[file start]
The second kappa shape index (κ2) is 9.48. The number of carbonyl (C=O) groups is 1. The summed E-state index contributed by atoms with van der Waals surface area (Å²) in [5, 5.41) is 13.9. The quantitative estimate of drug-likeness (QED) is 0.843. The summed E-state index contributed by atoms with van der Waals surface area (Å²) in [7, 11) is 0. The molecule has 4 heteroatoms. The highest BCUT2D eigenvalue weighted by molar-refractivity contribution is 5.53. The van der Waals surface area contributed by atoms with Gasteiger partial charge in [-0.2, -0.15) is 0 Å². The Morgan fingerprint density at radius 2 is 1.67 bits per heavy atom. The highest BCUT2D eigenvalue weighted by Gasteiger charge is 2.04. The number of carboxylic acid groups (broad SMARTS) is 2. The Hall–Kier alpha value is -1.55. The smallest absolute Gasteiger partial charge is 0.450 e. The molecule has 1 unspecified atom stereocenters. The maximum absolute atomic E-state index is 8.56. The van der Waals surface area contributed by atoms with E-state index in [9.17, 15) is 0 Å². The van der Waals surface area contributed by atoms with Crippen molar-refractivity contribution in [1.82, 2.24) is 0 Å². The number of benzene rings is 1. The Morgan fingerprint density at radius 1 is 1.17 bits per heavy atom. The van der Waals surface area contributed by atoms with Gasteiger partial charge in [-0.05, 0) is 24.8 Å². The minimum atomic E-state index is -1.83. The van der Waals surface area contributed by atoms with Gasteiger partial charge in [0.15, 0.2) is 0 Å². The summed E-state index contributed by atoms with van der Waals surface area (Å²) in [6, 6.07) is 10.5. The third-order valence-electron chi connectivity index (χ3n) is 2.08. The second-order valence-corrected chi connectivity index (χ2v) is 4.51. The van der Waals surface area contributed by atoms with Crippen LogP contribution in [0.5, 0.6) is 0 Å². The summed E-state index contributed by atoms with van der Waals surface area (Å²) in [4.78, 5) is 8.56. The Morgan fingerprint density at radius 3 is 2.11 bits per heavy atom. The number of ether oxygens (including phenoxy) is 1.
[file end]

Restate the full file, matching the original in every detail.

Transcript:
The second kappa shape index (κ2) is 9.48. The number of carbonyl (C=O) groups is 1. The summed E-state index contributed by atoms with van der Waals surface area (Å²) in [5, 5.41) is 13.9. The quantitative estimate of drug-likeness (QED) is 0.843. The summed E-state index contributed by atoms with van der Waals surface area (Å²) in [7, 11) is 0. The molecule has 4 heteroatoms. The highest BCUT2D eigenvalue weighted by molar-refractivity contribution is 5.53. The van der Waals surface area contributed by atoms with Gasteiger partial charge in [-0.2, -0.15) is 0 Å². The Morgan fingerprint density at radius 2 is 1.67 bits per heavy atom. The highest BCUT2D eigenvalue weighted by Gasteiger charge is 2.04. The number of carboxylic acid groups (broad SMARTS) is 2. The Hall–Kier alpha value is -1.55. The smallest absolute Gasteiger partial charge is 0.450 e. The molecule has 1 unspecified atom stereocenters. The maximum absolute atomic E-state index is 8.56. The van der Waals surface area contributed by atoms with E-state index in [9.17, 15) is 0 Å². The van der Waals surface area contributed by atoms with Crippen molar-refractivity contribution in [1.82, 2.24) is 0 Å². The number of benzene rings is 1. The Morgan fingerprint density at radius 1 is 1.17 bits per heavy atom. The van der Waals surface area contributed by atoms with Gasteiger partial charge in [-0.05, 0) is 24.8 Å². The minimum atomic E-state index is -1.83. The van der Waals surface area contributed by atoms with Gasteiger partial charge in [0.15, 0.2) is 0 Å². The summed E-state index contributed by atoms with van der Waals surface area (Å²) in [6, 6.07) is 10.5. The third-order valence-electron chi connectivity index (χ3n) is 2.08. The second-order valence-corrected chi connectivity index (χ2v) is 4.51. The van der Waals surface area contributed by atoms with Crippen LogP contribution in [0.5, 0.6) is 0 Å². The summed E-state index contributed by atoms with van der Waals surface area (Å²) in [4.78, 5) is 8.56. The Morgan fingerprint density at radius 3 is 2.11 bits per heavy atom. The number of ether oxygens (including phenoxy) is 1.